WaterAid is closely monitoring the situation in Nicaragua and our primary focus is on the wellbeing and security of our staff, who are safe. Nicaragua has been severely affected by a socio-political crisis since April 2018, when a group of students were killed while protesting against reforms to the national pension plan.
Ensuing widespread protests were met with an escalating wave of violent repression, primarily from a combination of police and paramilitary forces. According to national and international human rights organizations, since April more than 480 people have been killed and more than 2,000 reported injured.*
With increased international condemnation and no progress in attempts at a national dialogue, there is an increasingly negative impact on all sectors of the economy including agriculture, tourism and the service sector. Despite the increased risk of violence, persecution, illegal detentions and the criminalization of civic protests fed by increased polarization, our work has carried on and is continuing with only minor interruptions to operations when it is deemed that our staff is directly at risk. This crisis has made the humanitarian and apolitical nature of our mission ever more critical to the recovery and long-term development of Nicaragua. We are heartened by the dedication and resilience of our field staff and the communities where we work. We can only hope that the work our teams do together with our local partners, will contribute to the basic well-being and prosperity of all Nicaraguans starting with access to clean water, improved sanitation and good hygiene.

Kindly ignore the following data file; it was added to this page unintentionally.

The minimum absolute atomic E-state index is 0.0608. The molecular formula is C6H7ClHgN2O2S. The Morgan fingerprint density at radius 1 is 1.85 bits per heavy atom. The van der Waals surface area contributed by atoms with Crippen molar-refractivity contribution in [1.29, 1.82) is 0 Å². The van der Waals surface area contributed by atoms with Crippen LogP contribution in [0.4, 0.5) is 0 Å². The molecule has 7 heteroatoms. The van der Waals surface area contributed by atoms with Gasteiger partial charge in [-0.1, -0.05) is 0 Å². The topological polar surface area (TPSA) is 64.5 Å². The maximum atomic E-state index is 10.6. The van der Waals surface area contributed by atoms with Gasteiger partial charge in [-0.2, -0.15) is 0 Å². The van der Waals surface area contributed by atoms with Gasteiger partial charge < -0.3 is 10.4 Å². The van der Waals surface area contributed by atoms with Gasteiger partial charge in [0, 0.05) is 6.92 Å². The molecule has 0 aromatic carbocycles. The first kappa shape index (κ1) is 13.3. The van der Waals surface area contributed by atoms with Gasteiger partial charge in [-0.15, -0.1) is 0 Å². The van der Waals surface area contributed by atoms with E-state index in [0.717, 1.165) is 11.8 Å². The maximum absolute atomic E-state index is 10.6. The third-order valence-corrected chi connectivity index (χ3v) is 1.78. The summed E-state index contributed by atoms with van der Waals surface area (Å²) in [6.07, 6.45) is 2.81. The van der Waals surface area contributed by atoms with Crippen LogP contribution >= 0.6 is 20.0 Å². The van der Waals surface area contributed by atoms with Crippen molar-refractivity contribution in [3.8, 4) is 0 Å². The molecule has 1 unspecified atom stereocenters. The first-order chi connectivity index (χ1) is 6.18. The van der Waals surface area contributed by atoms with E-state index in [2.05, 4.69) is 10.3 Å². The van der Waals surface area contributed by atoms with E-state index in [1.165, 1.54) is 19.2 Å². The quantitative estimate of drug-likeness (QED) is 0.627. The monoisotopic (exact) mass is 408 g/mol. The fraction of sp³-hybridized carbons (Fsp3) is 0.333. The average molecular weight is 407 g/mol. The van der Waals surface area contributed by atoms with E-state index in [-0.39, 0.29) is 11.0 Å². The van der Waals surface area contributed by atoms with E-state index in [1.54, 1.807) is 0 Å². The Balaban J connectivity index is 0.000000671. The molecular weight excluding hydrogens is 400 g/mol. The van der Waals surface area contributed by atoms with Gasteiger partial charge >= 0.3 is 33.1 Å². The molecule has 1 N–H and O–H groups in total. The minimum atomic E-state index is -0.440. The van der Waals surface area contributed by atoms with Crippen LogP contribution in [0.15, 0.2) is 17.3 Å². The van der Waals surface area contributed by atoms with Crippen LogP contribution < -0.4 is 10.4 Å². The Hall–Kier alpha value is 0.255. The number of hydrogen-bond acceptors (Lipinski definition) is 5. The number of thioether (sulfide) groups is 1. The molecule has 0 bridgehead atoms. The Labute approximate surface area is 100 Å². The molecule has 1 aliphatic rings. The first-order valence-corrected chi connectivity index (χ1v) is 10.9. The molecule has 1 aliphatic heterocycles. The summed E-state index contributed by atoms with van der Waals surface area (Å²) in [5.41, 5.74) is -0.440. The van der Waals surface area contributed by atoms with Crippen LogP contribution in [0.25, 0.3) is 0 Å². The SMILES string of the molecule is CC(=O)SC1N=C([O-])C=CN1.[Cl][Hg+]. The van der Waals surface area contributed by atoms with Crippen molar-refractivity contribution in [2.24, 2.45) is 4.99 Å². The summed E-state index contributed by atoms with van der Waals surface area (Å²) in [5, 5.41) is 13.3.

Nicaragua was the first program WaterAid launched in Latin America and the Caribbean, and in just seven years our team has reached more than 19,500 people with clean water, 7,200 people with decent toilets and more than 53,000 people with hygiene education.